DNS Management — Cloudflare
Like multiple options for Domain Registration there are endless options for managing DNS, and where you registered your domain will do just fine too. So why Cloudflare? What is DNS? Why does this seem so difficult?
Again, it is difficult. That is why there are countless guides. If you want to throw money at the problem and make it easy, there is a package for that. I’m simply providing a DIY guide to what the package I offer, supplies.
Cloudflare offers a free layer of protection (DDOS et al.) and features (c-c-c-c-caching) that are basically our duty to use. It’s not that you intend to be a target of mischief or malicious characters, but if there was a free version of monitored security for your home, you would take it? No? You take the escalator? No?
Think of CloudFlare as a simple layer of free protection, and offloading some of your server load.
I know of multi-million dollar retail businesses that could greatly improve their web experience, simply running DNS through Cloudflare. I digress.
DNS is Domain Name Server. It allows us to type “free palestine” into our address bar and end up at Amnesty International reading about an illegal occupation the whole world is just — cool with — and goes about their business ignoring. Just … for example.
It allows your domain to send users to your web site IP address (111.222.333.444). Like the street address of your home, it translates a complex Lat/Long combination of numbers into a human readable address. Simply put, a human readable translator.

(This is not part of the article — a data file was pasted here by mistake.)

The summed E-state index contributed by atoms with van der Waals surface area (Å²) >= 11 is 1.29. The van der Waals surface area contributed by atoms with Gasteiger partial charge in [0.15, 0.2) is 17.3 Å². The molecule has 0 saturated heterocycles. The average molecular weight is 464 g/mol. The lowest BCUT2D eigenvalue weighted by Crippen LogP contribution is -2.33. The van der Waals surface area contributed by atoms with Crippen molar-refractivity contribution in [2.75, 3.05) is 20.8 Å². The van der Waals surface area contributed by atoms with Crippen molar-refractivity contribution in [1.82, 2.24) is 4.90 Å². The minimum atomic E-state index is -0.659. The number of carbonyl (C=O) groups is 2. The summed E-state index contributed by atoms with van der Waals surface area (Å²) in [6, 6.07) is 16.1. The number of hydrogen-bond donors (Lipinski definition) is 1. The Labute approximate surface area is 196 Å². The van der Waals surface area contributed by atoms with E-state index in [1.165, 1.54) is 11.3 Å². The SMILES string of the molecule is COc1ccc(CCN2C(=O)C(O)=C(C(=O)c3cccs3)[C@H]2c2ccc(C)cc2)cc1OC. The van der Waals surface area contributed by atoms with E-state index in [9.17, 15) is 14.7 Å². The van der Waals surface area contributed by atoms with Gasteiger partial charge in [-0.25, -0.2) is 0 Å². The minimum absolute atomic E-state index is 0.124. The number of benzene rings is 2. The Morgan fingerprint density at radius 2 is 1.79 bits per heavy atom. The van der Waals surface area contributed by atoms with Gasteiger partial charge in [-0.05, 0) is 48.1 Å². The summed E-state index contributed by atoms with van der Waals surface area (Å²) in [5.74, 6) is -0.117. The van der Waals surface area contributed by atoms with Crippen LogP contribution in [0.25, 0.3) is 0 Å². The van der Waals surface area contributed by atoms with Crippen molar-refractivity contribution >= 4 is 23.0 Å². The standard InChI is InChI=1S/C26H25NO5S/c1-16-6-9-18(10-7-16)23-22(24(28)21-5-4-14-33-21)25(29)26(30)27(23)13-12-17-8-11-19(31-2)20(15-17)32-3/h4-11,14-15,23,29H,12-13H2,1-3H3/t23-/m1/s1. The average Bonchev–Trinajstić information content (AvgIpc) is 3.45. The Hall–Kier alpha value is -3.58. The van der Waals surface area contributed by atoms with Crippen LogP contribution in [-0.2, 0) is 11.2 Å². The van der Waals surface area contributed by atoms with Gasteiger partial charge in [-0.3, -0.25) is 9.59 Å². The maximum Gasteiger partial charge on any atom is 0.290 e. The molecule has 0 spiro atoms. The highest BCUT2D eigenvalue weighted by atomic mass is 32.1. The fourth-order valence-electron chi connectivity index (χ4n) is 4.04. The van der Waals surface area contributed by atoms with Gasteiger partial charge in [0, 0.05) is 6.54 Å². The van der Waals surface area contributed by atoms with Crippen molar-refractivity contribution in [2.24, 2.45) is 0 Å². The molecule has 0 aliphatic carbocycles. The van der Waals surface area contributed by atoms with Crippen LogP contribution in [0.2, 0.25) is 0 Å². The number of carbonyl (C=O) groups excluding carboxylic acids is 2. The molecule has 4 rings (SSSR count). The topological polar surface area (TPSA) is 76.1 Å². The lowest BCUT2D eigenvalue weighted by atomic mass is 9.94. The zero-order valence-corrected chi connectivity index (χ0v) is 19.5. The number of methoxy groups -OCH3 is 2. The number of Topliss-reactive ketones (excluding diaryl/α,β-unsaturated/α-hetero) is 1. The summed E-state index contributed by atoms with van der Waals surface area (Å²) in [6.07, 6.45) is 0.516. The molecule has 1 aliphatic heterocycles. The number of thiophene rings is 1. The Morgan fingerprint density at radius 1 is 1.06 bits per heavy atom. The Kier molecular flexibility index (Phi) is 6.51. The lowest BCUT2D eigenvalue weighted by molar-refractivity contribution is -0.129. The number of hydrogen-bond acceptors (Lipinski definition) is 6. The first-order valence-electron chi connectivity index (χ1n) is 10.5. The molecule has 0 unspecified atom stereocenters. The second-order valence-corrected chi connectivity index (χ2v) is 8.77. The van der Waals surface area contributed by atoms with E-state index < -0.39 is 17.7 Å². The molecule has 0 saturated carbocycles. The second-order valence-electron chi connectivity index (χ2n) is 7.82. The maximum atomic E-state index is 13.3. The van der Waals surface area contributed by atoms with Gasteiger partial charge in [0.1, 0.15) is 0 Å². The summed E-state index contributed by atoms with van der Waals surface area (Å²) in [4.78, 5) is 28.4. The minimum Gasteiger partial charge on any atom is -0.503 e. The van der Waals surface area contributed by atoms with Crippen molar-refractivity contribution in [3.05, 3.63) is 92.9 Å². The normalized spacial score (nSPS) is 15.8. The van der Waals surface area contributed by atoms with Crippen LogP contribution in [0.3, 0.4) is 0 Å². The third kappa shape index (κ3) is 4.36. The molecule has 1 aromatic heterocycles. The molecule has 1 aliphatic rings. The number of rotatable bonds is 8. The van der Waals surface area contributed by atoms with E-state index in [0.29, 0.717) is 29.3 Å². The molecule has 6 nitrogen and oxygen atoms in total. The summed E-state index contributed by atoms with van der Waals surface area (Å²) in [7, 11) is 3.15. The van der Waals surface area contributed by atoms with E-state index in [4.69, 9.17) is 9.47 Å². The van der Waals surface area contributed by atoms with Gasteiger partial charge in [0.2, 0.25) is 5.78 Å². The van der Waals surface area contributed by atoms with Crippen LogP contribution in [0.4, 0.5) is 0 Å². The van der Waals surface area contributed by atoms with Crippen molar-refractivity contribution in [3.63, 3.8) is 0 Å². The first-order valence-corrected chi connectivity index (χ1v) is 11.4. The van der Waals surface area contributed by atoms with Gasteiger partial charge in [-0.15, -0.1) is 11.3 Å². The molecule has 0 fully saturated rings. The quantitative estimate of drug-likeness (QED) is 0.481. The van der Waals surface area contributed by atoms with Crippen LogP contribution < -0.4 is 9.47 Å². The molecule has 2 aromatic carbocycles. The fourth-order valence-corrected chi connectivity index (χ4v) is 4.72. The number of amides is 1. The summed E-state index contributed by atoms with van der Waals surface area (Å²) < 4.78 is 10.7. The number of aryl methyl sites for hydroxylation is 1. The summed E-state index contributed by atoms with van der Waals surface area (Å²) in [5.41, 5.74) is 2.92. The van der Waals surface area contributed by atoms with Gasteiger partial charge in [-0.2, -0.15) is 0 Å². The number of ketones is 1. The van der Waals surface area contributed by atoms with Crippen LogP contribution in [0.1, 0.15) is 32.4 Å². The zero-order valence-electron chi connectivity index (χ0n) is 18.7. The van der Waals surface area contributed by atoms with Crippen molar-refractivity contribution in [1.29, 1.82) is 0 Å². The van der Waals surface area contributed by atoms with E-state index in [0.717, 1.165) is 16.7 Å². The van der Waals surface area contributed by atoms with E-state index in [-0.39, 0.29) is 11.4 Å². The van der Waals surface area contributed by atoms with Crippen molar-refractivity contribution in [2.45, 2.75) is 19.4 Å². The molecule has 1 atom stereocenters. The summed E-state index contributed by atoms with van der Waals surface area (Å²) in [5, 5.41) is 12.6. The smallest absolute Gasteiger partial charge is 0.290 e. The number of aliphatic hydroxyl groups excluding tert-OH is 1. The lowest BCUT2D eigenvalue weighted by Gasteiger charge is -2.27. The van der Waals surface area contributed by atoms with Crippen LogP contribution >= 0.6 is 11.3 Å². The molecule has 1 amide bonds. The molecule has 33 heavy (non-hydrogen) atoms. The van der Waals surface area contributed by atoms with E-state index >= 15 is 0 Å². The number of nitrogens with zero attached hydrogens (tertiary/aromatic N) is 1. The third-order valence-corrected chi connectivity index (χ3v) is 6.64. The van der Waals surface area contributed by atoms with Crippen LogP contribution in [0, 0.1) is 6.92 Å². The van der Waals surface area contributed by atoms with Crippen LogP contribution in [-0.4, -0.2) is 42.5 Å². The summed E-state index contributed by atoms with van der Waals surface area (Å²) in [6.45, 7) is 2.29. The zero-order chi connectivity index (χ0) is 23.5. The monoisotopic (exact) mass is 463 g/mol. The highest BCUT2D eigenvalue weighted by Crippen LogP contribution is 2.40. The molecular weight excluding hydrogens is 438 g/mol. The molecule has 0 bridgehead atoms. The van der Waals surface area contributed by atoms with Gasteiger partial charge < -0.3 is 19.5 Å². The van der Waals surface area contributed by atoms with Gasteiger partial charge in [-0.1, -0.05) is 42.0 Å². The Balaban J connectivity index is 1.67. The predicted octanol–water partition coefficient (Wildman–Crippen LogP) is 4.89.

Signup for a CloudFlare account, and get to the point of CloudFlare looking to change our domain Name Servers.
Running our DNS through Cloudflare
We are almost ready to call our site Protected by CloudFlare so we can sleep soundly at night knowing you locked the doors of your car so the neighbourhood kids don’t steal your change.
Cloudflare obviously has a bunch of guides for this process so I will link them here: How to Change Name Servers
The long and short of it is that we tell GoDaddy that we don’t want it to handle our DNS (human readable translator), we want CloudFlare to translate for us … and then it does the other good stuff.
Once our Name Servers are updated with GoDaddy (Registrar), it takes some time for GoDaddy to tell everyone it just got fired by us, and CloudFlare is handling our translation.
This is called Name Server propagation. The same thing happens when we change actual DNS values — in the 2nd part of this 3 part series. Effectively we wait until this occurs.
After updating Name Servers, CloudFlare may want to walk us through enabling some services. This guide will advise to “skip” on this screen as the choice will depend on hosting potentially.
This also signifies the end of the first part of this guide. If your domain was working before, it still should be. If it wasn’t, it won’t magically be pointing to a host. CloudFlare will still be sending traffic to the same place.
To quickly recap what we have done here today. We’ve registered a Domain with what is called a Registrar, and configured CloudFlare to handle our DNS routing.
The next step is setting up a web host to serve some content to the traffic we are now routing through CloudFlare’s DNS! That guide is coming soon.